Bernanke’s Days May Be Numbered

Will Fed Vice Chairman Donald Kohn replace Ben Bernanke?

It's certainly possible, because Bernanke currently has four Senate holds on his nomination. In other words, there may not be a vote by January 31st when his term as chairman expires.

Take a look at what Senators Judd Gregg and Chris Dodd had to say on CNBC's Squawk Box Monday morning:

Gregg: I think a point which listeners might be interested in is what happens to Bernanke’s position if he’s not confirmed by the end of January?

Dodd: By the end of January, if we don’t confirm him, then he could not serve as chairman. He could serve as a member of the board, but you’d then have to have the vice chairman become the chairman.

Bottom line is Bernanke's got trouble because of the four senators who have placed a hold on his nomination. That means a floor debate about Bernanke that will require a 60 vote cloture roll call even before they get to vote up or down on the actual nomination. In other words, they’ve got to vote on closing down the debate. So it could delay a full vote well past January 31st when Mr. Bernanke’s term expires.

A key point in all this is that many believe Donald Kohn—a brilliant economist—is nonetheless, even more dovish than “Helicopter Ben.”

Adding fuel to the flames, in yesterday's Wall Street Journal, distinguished Stanford economist John Taylor who joined me on the Kudlow Report last week, pushed back against Bernanke's Taylor Rule criticism from two Sunday's ago, when Bernanke attempted to absolve the central bank from any easy money bubble culpability earlier in the decade.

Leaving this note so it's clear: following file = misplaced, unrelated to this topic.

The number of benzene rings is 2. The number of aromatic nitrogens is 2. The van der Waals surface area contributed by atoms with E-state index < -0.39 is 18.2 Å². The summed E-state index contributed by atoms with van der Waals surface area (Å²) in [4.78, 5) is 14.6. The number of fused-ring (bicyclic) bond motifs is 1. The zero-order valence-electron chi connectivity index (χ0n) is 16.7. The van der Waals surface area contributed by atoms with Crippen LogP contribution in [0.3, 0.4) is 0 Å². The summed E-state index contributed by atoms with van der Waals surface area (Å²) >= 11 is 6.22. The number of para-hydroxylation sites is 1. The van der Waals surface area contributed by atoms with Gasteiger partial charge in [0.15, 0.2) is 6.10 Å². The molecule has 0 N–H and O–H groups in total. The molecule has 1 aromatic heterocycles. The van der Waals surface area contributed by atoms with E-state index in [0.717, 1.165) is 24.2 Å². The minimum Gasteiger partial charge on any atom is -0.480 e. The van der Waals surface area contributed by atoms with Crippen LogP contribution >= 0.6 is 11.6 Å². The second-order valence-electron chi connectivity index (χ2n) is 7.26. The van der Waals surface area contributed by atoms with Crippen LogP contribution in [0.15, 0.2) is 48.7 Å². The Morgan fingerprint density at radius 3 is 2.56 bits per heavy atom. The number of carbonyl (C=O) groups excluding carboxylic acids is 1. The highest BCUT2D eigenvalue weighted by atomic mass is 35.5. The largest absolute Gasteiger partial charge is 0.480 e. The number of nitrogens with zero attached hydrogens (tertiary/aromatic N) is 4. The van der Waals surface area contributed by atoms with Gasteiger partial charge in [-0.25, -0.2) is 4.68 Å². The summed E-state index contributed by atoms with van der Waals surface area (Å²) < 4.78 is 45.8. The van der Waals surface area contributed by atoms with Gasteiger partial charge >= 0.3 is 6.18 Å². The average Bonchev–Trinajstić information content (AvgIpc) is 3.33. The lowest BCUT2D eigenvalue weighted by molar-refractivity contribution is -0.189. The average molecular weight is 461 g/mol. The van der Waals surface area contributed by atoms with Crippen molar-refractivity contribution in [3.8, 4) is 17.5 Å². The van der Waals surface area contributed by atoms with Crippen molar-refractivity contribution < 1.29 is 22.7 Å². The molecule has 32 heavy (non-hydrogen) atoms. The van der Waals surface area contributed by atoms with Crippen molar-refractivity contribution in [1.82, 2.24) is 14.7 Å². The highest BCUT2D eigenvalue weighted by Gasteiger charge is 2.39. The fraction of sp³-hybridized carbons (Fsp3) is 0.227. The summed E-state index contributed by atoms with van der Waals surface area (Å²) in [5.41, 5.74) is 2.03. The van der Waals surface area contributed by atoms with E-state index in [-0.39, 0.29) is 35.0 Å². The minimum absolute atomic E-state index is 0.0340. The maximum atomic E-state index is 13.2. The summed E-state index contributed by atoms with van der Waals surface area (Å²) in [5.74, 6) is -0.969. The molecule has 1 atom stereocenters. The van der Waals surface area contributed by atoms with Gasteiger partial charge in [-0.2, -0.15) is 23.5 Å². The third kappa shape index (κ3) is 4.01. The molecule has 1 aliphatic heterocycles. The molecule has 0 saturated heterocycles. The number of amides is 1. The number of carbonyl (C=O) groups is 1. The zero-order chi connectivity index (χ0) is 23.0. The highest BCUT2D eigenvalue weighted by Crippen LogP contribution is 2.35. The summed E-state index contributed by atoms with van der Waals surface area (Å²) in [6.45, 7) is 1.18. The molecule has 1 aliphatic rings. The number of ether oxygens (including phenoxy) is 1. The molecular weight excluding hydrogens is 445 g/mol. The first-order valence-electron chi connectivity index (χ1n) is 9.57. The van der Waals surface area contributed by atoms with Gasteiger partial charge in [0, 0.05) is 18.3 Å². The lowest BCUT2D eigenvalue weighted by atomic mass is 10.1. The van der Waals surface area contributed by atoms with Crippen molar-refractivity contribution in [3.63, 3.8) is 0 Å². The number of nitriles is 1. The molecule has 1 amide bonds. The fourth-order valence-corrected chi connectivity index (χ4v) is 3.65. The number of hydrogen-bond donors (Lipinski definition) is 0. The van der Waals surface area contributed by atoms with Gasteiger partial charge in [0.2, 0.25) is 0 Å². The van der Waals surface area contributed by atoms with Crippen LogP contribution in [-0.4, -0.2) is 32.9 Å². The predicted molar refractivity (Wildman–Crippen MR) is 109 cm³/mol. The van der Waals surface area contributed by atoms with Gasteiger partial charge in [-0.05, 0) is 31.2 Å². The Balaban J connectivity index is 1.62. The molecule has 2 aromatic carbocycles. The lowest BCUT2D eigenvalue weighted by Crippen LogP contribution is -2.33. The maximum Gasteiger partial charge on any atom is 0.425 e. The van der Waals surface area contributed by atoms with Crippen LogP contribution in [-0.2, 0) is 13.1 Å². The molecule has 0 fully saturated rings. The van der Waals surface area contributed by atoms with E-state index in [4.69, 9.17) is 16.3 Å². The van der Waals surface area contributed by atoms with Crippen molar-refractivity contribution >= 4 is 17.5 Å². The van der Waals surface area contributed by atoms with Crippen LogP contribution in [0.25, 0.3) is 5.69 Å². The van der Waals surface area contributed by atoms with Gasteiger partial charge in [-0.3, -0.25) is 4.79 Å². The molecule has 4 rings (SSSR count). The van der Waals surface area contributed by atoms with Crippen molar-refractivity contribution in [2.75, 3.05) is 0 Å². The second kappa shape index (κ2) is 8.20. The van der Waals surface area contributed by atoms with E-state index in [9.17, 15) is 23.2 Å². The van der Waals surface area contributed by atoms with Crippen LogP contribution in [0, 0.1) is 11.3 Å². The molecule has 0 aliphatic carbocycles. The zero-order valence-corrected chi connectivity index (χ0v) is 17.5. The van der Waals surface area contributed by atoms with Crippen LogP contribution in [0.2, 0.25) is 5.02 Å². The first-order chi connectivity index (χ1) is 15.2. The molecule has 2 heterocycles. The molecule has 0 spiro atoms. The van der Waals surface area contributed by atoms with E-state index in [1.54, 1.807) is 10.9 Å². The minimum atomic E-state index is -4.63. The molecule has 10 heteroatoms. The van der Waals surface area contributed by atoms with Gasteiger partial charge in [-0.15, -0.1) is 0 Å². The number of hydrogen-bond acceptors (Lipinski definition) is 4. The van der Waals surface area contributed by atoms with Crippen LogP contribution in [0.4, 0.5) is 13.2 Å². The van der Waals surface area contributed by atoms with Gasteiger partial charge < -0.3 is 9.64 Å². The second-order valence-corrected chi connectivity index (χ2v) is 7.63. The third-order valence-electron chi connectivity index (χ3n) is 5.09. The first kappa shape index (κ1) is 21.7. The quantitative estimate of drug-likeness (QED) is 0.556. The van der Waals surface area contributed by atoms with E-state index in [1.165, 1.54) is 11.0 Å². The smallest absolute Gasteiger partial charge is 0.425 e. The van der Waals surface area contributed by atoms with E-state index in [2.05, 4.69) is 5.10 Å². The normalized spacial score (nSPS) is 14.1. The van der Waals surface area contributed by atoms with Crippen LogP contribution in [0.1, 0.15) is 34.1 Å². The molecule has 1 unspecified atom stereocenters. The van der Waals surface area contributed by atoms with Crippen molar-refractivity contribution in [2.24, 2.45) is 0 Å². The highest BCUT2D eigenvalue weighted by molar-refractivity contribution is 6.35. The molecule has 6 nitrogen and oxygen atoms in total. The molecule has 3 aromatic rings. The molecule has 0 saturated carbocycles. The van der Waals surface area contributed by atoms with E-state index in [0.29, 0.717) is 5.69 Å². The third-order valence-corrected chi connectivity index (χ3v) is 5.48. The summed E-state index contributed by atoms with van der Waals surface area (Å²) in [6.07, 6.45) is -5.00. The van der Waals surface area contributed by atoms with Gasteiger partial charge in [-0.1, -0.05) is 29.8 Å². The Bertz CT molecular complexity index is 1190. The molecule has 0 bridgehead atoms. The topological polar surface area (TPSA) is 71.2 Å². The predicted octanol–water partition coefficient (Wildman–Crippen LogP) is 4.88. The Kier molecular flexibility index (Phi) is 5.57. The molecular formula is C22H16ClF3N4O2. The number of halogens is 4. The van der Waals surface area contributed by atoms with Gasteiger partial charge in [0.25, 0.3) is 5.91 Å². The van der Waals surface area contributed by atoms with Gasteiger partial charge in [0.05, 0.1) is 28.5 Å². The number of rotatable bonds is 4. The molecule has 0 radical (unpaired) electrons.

The Taylor Rule clearly shows that the Fed's target interest rate was way too low in 2002-2005. Too low, too long. In fact, real interest rates during that period were negative. As far as Wall Street trading risk and borrowing leverage is concerned—that was of course all part of the meltdown—negative real interest rates are like throwing gobs of bloody red meat to a pack of hungry sharks.

This Bernanke reconfirmation story gets trickier and trickier with each passing day. More to be revealed.

On now:

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